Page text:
Feb. 27: Theatre Circle Presents Dr. Amy E. Cook on King Lear and Cognitive Science

Cook_Staging-nothingStaging Nothing, Staging Science: King Lear and the Theatricality of What is Absent

Being and seeing bodies speak onstage is powerful—it manages to change minds. The seemingly simple ability to watch, understand, appreciate, and be moved by a theatrical production is, in fact, an extraordinary cognitive and biological feat. In this, the final Theatre Circle Lecture of the season, Dr. Amy Cook focuses on the performance of science and the science of performance in Shakespeare’s language, examining how conceptual linguistics illuminates Cordelia’s invocation of “nothing,” in the King Lear’s opening scene and Lear’s desperate attempt to capture some sign of life from his daughter at the play’s end.

Thursday, February 27 | 5:30 pm
Studio Theatre
2nd Floor, Lee Norvelle Theatre & Drama Center
Corner of 7th and Jordan

Dr. Amy Cook, Theatre History, Theory, & Literature


AMY COOK is Associate Professor of Theatre History, Theory, and Literature at Indiana University. She specializes in the intersection of cognitive science (particularly cognitive linguistics, theories of embodied and embedded cognition, and empathy), and theories of performance, theatre history and dramaturgy, early modern drama, and contemporary productions of Shakespeare. Her book, Shakespearean Neuroplay: Reinvigorating the Study of Dramatic Texts and Performance through Cognitive Science, provides a methodology for applying cognitive science to the study of drama and performance. With Shakespeare’s Hamlet as a test subject and the cognitive linguistic theory of conceptual blending as a tool, Cook unravels the “mirror held up to nature” at the center of Shakespeare’s play. She is co-chair, with John Lutterbie, of the Cognitive Science in Theatre and Performance Working Group at the American Society of Theatre Research conference (2010 and 2011).

She was a Mellon Fellow in dramaturgy, directing, and dramatic literature at Emory University in Atlanta, where she was commissioned to write a documentary theatre piece on race at Emory University, presented at the Brave New Works Festival in February of 2009. She received her Ph.D. in Theatre and Drama at University of California, San Diego where she studied with Louis Montrose, Bryan Reynolds, Jim Carmody, Janet Smarr, and cognitive scientists Gilles Fauconnier, Rafael Núñez, and Seana Coulson. She got received her B.A. in theatre directing and psychology (a self-designed individual concentration through the Honors Program) from University of Michigan, Ann Arbor.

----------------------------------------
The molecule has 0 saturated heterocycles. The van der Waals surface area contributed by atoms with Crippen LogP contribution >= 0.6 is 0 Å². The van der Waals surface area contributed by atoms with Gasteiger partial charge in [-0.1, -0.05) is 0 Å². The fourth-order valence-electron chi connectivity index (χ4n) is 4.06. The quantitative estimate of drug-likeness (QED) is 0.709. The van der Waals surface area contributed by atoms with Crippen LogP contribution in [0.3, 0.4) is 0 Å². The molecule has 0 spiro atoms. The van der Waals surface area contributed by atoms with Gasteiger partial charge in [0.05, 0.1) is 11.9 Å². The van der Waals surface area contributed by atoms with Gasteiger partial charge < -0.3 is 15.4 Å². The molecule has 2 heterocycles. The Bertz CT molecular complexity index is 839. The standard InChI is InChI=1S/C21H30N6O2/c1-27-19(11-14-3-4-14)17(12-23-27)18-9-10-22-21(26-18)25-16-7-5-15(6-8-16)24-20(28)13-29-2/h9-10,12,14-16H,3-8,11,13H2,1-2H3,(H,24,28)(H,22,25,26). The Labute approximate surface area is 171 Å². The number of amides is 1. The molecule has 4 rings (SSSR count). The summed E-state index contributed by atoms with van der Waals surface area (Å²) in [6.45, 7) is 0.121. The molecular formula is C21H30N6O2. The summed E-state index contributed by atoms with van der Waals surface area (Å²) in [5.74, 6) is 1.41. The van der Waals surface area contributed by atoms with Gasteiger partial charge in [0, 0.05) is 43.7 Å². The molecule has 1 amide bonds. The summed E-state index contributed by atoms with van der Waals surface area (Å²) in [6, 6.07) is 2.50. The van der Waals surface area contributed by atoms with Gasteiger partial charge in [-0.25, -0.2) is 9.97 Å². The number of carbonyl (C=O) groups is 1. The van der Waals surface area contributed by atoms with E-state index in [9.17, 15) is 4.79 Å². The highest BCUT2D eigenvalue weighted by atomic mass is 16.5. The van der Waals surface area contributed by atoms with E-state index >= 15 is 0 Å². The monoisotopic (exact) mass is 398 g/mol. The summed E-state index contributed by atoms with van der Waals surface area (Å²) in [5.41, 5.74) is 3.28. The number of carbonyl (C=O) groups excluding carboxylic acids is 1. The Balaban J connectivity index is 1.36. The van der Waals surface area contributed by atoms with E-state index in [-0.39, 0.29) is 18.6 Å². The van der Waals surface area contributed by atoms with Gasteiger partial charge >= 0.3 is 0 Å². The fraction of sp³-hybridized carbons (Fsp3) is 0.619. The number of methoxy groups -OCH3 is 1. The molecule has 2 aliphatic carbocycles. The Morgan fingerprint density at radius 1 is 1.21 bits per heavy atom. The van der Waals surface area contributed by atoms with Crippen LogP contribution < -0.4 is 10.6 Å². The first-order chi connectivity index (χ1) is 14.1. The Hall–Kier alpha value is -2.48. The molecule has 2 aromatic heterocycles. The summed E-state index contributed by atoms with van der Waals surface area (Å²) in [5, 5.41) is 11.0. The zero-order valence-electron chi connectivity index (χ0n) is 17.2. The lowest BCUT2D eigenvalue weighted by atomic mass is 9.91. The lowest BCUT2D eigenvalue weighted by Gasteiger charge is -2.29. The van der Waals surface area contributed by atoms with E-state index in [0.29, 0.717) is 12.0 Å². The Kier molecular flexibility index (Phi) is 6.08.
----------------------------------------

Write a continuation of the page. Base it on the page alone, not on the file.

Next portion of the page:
Sept. 26: Theatre Circle presents Dr. Alison Calhoun on Molière’s Imaginary Invalid

Courtesy of the Bibliothèque Nationale de France

“‘This Fatal Marriage’: The Critique of Opera in Molière’s Imaginary Invalid”

Molière’s Imaginary Invalid draws a very fine line between fact and fiction, since it not only presents illness and dying as its subject matter, it has gone down in the history of theater as the play during which its dramatist, playing the title role, met his own death. But Molière’s final performance was not just brought about because of bad health. His fame and the future of his comedies were also severely threatened by his once collaborator, turned rival, the opera composer Lully. This talk will look at how the more obvious subject matter of quack doctors and ridiculous medicine doubled as a clever strike at Lully and the rise of opera.

Dr. Alison Calhoun, Department of French & Italian

Dr. Alison Calhoun, Department of French & Italian

Alison Calhoun is Assistant Professor of French in IU’s Department of French and Italian. Her research focuses on the cultural and intellectual history of the Renaissance and extends to the 17th and 18th centuries to study genre, reception (theater), and morality. Her approach is interdisciplinary (philosophy and literature, music and literature) and often fits into the categories of history of the book, reception theory, and genre studies. Her forthcoming book, A Transverse Self: Montaigne and the Lives of the Philosophers, situates Montaigne and Diogenes Laertius in the history of life writing in the Renaissance and Classical Age in France.

In Calhoun’s latest research project, Motion and Emotion in Early Modern French Drama, she explores the reading, staging and stagecraft of composite drama (court ballet, machine plays, comedy-ballets, and opera). With key authors like Balthasar de Beaujoyeulx, Honorat de Bueil de Racan, Honoré D’Urfé, Jean Mairet, Pierre Corneille, Isaac de Benserade and Philippe Quinault, she aims to show that the libretto, parallel to and concurrently with the novel, trained readers not only to imagine greater fictional possibilities than before, but also to feel (sometimes to practice) more diverse emotions.